Read more about our methodology here.

About Rent Reports:

Apartment List publishes monthly reports on rental trends for hundreds of cities across the U.S. We intend these reports to be a source of reliable information that help renters and policymakers make sound decisions, and we invest significant time and effort in gathering and analyzing rent data. Our work is covered regularly by journalists across the country.

We are continuously working to improve our methodology and data, with the goal of providing renters with the information that they need to make the best decisions.

Reno Renter Confidence Survey
National study of renter’s satisfaction with their cities and states
Here's how Reno ranks on:
F Overall satisfaction
B- Safety and crime rate
B- Jobs and career opportunities
B Recreational activities
C+ Affordability
D Quality of schools
C+ Social Life
D Weather
B Commute time
B State and local taxes
B Public transit
F Pet-friendliness
Best Worst
Full data available when viewing on a non-mobile device.
Overview of Findings

Apartment List has released Reno’s results from the third annual Apartment List Renter Satisfaction Survey. This survey, which drew on responses from over 45,000 renters, provides insight on what states and cities must do to meet the needs of 111 million American renters nationwide.

"Reno renters expressed general dissatisfaction with the city overall," according to Apartment List. "Some categories received average scores, and many received below average scores."

Key findings in Reno include the following:

  • Reno renters gave their city an F overall.
  • The highest-rated categories for Reno were commute time, state and local taxes, public transit and recreational activities, which all received B grades.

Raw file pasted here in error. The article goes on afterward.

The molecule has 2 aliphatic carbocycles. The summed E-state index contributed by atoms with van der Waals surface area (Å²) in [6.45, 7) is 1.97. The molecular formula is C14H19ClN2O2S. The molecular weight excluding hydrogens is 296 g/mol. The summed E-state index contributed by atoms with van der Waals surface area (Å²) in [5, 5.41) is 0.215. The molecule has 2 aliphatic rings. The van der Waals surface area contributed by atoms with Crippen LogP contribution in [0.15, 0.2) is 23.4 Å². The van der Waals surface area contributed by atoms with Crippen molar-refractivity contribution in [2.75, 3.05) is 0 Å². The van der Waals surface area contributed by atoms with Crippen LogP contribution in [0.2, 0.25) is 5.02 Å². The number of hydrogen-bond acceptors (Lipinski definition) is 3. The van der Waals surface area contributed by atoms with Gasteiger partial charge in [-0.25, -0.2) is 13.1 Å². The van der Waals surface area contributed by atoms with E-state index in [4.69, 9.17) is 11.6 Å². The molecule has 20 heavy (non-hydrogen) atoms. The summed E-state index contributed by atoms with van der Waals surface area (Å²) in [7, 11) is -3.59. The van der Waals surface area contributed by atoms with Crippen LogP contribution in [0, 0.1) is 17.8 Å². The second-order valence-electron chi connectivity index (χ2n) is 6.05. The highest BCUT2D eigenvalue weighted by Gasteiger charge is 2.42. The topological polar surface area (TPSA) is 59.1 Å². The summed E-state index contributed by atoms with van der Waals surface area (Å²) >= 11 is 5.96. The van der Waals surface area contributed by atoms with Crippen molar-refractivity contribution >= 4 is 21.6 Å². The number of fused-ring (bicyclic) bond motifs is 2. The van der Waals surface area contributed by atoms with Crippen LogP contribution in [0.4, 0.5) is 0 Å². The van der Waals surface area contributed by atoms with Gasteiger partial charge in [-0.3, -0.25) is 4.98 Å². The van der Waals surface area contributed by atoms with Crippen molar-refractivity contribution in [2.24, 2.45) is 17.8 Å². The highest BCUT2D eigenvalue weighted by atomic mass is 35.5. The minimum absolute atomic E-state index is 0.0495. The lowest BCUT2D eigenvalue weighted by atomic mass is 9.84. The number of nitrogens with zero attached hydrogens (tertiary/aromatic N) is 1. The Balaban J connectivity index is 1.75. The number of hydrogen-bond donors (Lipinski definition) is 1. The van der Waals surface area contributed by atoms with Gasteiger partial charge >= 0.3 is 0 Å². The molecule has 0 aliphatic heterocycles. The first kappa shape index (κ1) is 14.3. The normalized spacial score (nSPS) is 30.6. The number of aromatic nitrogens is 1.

• The areas of concern for Reno renters were pet-friendliness (F), weather (D) and quality of local schools (D).
  • Reno did relatively poorly compared to other cities in Nevada, including Las Vegas (C), Henderson (A) and North Las Vegas (C+).
  • Reno did relatively poorly compared to similar cities nationwide, including Los Angeles, CA (C+), Austin, TX (A-) and Denver, CO (B+) .
  • The top rated cities nationwide for renter satisfaction include Scottsdale, AZ, Irvine, CA, Boulder, CO and Ann Arbor, MI. The lowest rated cities include Tallahassee, FL, Stockton, CA, Dayton, OH, Detroit, MI and Newark, NJ.

Renters say:

  • "Great variety of activities to choose from. I’m originally from the country, so the sights of the city like trash and homelessness are unpleasant to me." – Lynell H.
  • "It’s still a community where everybody helps each other, even as the city becomes more of a tech hub. The character of the people is still the same, which is nice." – Doug R.
  • "Cost of living is too high compared to what jobs pay around here." – Stasha W.
  • "Reno can be clear and beautiful on its good days. There are lots of hiking opportunities because of all the mountains around here on every side. However, there’s not much for night life, especially in the LGBT scene." – Anon.

For more information on the survey methodology and findings or to speak to one of our researchers, please contact our team at